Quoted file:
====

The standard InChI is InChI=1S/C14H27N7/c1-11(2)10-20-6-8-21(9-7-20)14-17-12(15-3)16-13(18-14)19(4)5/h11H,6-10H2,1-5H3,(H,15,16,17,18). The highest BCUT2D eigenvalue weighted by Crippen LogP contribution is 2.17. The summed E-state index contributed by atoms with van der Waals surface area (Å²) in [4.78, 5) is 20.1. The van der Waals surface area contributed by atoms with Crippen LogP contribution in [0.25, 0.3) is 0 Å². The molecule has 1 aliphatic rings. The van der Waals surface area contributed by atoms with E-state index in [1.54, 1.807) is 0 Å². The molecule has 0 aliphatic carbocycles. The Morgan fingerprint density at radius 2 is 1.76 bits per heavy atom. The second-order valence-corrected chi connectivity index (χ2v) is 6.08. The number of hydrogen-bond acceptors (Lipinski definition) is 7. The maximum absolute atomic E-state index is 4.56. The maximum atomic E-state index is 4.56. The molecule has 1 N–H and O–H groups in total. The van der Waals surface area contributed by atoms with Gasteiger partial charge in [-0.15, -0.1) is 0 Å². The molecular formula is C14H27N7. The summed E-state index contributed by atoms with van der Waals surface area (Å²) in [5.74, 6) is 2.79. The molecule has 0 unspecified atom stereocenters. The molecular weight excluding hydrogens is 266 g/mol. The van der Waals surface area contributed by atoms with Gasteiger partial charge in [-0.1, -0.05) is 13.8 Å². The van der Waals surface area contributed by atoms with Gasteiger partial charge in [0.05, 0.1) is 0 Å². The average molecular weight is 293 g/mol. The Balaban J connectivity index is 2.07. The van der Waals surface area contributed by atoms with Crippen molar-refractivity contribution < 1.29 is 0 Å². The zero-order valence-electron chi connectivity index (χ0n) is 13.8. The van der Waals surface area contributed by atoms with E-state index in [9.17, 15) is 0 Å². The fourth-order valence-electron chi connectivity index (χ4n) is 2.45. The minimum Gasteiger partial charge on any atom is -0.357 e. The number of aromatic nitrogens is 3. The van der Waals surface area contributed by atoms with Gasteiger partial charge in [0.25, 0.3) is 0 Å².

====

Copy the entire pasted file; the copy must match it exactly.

The standard InChI is InChI=1S/C14H27N7/c1-11(2)10-20-6-8-21(9-7-20)14-17-12(15-3)16-13(18-14)19(4)5/h11H,6-10H2,1-5H3,(H,15,16,17,18). The highest BCUT2D eigenvalue weighted by Crippen LogP contribution is 2.17. The summed E-state index contributed by atoms with van der Waals surface area (Å²) in [4.78, 5) is 20.1. The van der Waals surface area contributed by atoms with Crippen LogP contribution in [0.25, 0.3) is 0 Å². The molecule has 1 aliphatic rings. The van der Waals surface area contributed by atoms with E-state index in [1.54, 1.807) is 0 Å². The molecule has 0 aliphatic carbocycles. The Morgan fingerprint density at radius 2 is 1.76 bits per heavy atom. The second-order valence-corrected chi connectivity index (χ2v) is 6.08. The number of hydrogen-bond acceptors (Lipinski definition) is 7. The maximum absolute atomic E-state index is 4.56. The maximum atomic E-state index is 4.56. The molecule has 1 N–H and O–H groups in total. The van der Waals surface area contributed by atoms with Gasteiger partial charge in [-0.15, -0.1) is 0 Å². The molecular formula is C14H27N7. The summed E-state index contributed by atoms with van der Waals surface area (Å²) in [5.74, 6) is 2.79. The molecule has 0 unspecified atom stereocenters. The molecular weight excluding hydrogens is 266 g/mol. The van der Waals surface area contributed by atoms with Gasteiger partial charge in [-0.1, -0.05) is 13.8 Å². The van der Waals surface area contributed by atoms with Gasteiger partial charge in [0.05, 0.1) is 0 Å². The average molecular weight is 293 g/mol. The Balaban J connectivity index is 2.07. The van der Waals surface area contributed by atoms with Crippen molar-refractivity contribution < 1.29 is 0 Å². The zero-order valence-electron chi connectivity index (χ0n) is 13.8. The van der Waals surface area contributed by atoms with E-state index in [9.17, 15) is 0 Å². The fourth-order valence-electron chi connectivity index (χ4n) is 2.45. The minimum Gasteiger partial charge on any atom is -0.357 e. The number of aromatic nitrogens is 3. The van der Waals surface area contributed by atoms with Gasteiger partial charge in [0.25, 0.3) is 0 Å².